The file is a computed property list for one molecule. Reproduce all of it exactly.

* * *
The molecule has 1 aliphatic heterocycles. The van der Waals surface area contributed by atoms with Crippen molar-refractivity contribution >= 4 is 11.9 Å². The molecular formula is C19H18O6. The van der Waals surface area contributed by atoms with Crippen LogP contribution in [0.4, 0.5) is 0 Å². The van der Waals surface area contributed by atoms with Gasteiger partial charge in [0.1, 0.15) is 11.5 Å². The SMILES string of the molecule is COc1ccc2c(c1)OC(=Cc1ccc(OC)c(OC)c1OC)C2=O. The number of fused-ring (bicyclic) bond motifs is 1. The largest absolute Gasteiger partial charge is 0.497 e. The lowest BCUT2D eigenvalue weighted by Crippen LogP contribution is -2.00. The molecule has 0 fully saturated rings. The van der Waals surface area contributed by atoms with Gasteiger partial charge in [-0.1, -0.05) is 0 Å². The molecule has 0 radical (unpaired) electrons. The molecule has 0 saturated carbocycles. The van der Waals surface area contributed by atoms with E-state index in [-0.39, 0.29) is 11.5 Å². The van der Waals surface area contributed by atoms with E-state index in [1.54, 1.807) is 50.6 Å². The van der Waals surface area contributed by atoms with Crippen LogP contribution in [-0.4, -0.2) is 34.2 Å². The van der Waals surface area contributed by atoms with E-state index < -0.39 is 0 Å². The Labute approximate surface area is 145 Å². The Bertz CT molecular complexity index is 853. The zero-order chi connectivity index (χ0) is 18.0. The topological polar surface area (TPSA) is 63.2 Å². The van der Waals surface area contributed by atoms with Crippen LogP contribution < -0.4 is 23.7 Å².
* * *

The molecule has 1 aliphatic heterocycles. The van der Waals surface area contributed by atoms with Crippen molar-refractivity contribution >= 4 is 11.9 Å². The molecular formula is C19H18O6. The van der Waals surface area contributed by atoms with Crippen LogP contribution in [0.4, 0.5) is 0 Å². The van der Waals surface area contributed by atoms with Gasteiger partial charge in [0.1, 0.15) is 11.5 Å². The SMILES string of the molecule is COc1ccc2c(c1)OC(=Cc1ccc(OC)c(OC)c1OC)C2=O. The number of fused-ring (bicyclic) bond motifs is 1. The largest absolute Gasteiger partial charge is 0.497 e. The lowest BCUT2D eigenvalue weighted by Crippen LogP contribution is -2.00. The molecule has 0 fully saturated rings. The van der Waals surface area contributed by atoms with Gasteiger partial charge in [-0.1, -0.05) is 0 Å². The molecule has 0 radical (unpaired) electrons. The molecule has 0 saturated carbocycles. The van der Waals surface area contributed by atoms with E-state index in [-0.39, 0.29) is 11.5 Å². The van der Waals surface area contributed by atoms with E-state index in [1.54, 1.807) is 50.6 Å². The van der Waals surface area contributed by atoms with Crippen LogP contribution in [-0.4, -0.2) is 34.2 Å². The van der Waals surface area contributed by atoms with E-state index < -0.39 is 0 Å². The Labute approximate surface area is 145 Å². The Bertz CT molecular complexity index is 853. The zero-order chi connectivity index (χ0) is 18.0. The topological polar surface area (TPSA) is 63.2 Å². The van der Waals surface area contributed by atoms with Crippen LogP contribution < -0.4 is 23.7 Å².